I imagine, that when you receive my letters, and come to those parts of them which relate to eloquence and politeness, you say, or at least think, What, will he never have done upon those two subjects? Has he not said all he can say upon them? Why the same thing over and over again? If you do think or say so, it must proceed from your not yet knowing the infinite importance of these two accomplishments, which I cannot recommend to you too often, nor inculcate too strongly. But if, on the contrary, you are convinced of the utility, or rather the necessity of those two accomplishments, and are determined to acquire them, my repeated admonitions are only unnecessary; and I grudge no trouble which can possibly be of the least use to you.

I flatter myself, that your stay at Rome will go a great way toward answering all my views: I am sure it will, if you employ your time, and your whole time, as you should. Your first morning hours, I would have you devote to your graver studies with Mr. Harte; the middle part of the day I would have employed in seeing things; and the evenings in seeing people. You are not, I hope, of a lazy, inactive turn, in either body or mind; and, in that case, the day is full long enough for everything; especially at Rome, where it is not the fashion, as it is here and at Paris, to embezzle at least half of it at table. But if, by accident, two or three hours are sometimes wanting for some useful purpose, borrow them from your sleep. Six, or at most seven hours sleep is, for a constancy, as much as you or anybody can want; more is only laziness and dozing; and is, I am persuaded, both unwholesome and stupefying. If, by chance, your business, or your pleasures, should keep you up till four or five o'clock in the morning, I would advise you, however, to rise exactly at your usual time, that you may not lose the precious morning hours; and that the want of sleep may force you to go to bed earlier the next night. This is what I was advised to do when very young, by a very wise man; and what, I assure you, I always did in the most dissipated part of my life. I have very often gone to bed at six in the morning and rose, notwithstanding, at eight; by which means I got many hours in the morning that my companions lost; and the want of sleep obliged me to keep good hours the next, or at least the third night. To this method I owe the greatest part of my reading: for, from twenty to forty, I should certainly have read very little, if I had not been up while my acquaintances were in bed. Know the true value of time; snatch, seize, and enjoy every moment of it. No idleness, no laziness, no procrastination; never put off till to-morrow what you can do today. That was the rule of the famous and unfortunate Pensionary De Witt; who, by strictly following it, found time, not only to do the whole business of the republic, but to pass his evenings at assemblies and suppers, as if he had had nothing else to do or think of.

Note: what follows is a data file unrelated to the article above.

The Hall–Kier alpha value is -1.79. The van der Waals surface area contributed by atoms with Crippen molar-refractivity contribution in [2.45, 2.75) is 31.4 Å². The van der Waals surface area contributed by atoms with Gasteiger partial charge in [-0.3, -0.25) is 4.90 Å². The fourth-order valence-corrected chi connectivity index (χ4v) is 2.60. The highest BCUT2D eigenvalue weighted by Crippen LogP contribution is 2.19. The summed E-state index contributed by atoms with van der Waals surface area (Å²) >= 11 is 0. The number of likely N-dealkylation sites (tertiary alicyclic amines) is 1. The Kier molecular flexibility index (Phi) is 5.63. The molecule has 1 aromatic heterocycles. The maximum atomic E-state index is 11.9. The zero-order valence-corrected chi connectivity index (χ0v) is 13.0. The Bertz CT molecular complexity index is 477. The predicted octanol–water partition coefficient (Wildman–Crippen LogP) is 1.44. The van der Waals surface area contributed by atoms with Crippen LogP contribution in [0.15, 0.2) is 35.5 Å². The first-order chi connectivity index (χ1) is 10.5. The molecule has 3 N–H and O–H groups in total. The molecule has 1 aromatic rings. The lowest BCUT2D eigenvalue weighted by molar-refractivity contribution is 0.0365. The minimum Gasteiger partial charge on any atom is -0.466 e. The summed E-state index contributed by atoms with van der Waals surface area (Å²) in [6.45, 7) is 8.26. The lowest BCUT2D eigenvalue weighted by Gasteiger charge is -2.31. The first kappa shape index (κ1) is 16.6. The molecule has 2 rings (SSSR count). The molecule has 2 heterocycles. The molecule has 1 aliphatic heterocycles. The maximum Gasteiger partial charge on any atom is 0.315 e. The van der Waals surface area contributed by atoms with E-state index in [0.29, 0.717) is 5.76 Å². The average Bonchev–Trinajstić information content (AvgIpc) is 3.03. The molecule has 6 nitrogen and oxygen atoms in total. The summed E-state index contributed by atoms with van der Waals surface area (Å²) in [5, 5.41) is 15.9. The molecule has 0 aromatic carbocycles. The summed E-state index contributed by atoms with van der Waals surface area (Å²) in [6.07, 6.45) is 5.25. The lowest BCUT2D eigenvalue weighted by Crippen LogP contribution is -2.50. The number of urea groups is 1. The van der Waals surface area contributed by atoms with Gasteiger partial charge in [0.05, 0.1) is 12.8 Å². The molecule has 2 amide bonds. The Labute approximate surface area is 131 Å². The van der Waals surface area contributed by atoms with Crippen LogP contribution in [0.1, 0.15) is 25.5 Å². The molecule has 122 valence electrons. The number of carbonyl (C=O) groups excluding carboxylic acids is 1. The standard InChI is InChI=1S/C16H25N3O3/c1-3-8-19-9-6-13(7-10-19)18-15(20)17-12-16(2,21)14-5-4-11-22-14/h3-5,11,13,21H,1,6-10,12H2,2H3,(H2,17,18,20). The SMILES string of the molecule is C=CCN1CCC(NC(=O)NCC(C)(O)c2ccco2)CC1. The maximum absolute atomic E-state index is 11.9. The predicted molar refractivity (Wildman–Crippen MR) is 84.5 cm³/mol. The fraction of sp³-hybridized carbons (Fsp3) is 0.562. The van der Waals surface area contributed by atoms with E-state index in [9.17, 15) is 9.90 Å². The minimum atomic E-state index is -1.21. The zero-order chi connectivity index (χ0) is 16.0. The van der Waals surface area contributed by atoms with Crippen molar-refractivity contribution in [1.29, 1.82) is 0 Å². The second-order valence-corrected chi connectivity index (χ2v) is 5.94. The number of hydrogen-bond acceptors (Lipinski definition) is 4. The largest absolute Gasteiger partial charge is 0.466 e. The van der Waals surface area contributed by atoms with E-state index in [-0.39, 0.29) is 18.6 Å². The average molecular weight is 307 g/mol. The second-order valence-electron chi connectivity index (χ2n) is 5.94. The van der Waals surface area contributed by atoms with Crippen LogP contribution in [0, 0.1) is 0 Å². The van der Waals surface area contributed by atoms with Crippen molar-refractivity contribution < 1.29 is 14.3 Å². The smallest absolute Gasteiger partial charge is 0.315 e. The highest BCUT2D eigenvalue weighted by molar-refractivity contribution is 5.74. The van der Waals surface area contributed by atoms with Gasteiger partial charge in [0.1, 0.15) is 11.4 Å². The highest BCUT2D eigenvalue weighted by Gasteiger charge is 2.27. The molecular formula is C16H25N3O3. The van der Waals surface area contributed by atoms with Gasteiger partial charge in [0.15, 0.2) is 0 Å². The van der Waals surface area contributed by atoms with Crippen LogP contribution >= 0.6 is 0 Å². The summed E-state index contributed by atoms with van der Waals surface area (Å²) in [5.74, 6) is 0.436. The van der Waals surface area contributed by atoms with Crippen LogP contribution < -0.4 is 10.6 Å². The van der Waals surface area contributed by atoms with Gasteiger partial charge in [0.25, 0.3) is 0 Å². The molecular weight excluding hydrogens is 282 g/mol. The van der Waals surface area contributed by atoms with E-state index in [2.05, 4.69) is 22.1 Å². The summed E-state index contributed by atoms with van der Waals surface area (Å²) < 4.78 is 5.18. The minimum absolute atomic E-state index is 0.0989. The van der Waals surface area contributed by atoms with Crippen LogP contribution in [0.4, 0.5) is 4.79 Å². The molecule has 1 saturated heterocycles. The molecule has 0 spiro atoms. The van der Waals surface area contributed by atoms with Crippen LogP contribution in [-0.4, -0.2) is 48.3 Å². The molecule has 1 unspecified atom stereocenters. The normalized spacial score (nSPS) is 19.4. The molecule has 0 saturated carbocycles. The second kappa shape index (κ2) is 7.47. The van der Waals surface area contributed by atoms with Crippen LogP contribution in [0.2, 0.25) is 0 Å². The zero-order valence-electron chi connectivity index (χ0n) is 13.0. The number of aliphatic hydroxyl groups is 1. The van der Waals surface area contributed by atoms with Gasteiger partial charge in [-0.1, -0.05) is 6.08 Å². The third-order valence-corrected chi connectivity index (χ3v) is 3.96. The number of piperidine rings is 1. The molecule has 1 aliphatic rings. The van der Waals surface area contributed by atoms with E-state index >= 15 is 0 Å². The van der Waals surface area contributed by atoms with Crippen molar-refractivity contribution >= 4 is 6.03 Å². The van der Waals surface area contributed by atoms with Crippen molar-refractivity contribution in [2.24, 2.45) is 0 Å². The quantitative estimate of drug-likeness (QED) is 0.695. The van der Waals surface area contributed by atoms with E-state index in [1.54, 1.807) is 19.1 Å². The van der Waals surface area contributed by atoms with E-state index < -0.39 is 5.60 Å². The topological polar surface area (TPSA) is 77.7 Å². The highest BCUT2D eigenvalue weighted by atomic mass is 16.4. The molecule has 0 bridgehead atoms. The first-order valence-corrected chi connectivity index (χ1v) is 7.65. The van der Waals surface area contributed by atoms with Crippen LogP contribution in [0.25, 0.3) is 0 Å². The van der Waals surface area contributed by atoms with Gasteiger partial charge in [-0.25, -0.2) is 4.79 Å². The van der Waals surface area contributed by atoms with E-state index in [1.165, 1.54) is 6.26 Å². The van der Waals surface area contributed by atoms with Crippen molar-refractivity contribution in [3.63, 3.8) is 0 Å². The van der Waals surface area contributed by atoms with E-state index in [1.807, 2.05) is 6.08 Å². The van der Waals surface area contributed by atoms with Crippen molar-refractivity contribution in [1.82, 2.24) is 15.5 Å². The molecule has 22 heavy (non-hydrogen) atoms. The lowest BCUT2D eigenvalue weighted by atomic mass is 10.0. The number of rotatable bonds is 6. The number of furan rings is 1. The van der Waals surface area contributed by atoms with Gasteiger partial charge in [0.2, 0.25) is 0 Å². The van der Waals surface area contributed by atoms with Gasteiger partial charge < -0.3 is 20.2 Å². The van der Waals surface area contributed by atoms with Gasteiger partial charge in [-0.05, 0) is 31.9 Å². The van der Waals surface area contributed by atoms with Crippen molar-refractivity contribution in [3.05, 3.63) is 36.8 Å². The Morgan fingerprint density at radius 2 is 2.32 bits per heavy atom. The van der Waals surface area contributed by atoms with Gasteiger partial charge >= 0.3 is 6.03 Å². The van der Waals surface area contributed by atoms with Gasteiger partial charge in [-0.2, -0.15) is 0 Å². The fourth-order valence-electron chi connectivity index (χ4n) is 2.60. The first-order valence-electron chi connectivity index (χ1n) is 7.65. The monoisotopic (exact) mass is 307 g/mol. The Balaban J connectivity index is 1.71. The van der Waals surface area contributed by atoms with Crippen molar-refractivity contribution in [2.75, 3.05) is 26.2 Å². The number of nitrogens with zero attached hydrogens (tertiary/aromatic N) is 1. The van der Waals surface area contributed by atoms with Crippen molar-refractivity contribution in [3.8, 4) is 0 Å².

Adieu, my dear friend, for such I shall call you, and as such I shall, for the future, live with you; for I disclaim all titles which imply an authority, that I am persuaded you will never give me occasion to exercise.

'Multos et felices', most sincerely, to Mr. Harte.

DEAR BOY: I have seldom or never written to you upon the subject of religion and morality; your own reason, I am persuaded, has given you true notions of both; they speak best for themselves; but if they wanted assistance, you have Mr. Harte at hand, both for precept and example; to your own reason, therefore, and to Mr. Harte, shall I refer you for the reality of both, and confine myself in this letter to the decency, the utility, and the necessity of scrupulously preserving the appearances of both. When I say the appearances of religion, I do not mean that you should talk or act like a missionary or an enthusiast, nor that you should take up a controversial cudgel against whoever attacks the sect you are of; this would be both useless and unbecoming your age; but I mean that you should by no means seem to approve, encourage, or applaud, those libertine notions, which strike at religions equally, and which are the poor threadbare topics of halfwits and minute philosophers. Even those who are silly enough to laugh at their jokes, are still wise enough to distrust and detest their characters; for putting moral virtues at the highest, and religion at the lowest, religion must still be allowed to be a collateral security, at least, to virtue, and every prudent man will sooner trust to two securities than to one. Whenever, therefore, you happen to be in company with those pretended 'Esprits forts', or with thoughtless libertines, who laugh at all religion to show their wit, or disclaim it, to complete their riot, let no word or look of yours intimate the least approbation; on the contrary, let a silent gravity express your dislike: but enter not into the subject and decline such unprofitable and indecent controversies. Depend upon this truth, that every man is the worse looked upon, and the less trusted for being thought to have no religion; in spite of all the pompous and specious epithets he may assume, of , 'Esprit fort', freethinker, or moral philosopher; and a wise atheist (if such a thing there is) would, for his own interest and character in this world, pretend to some religion.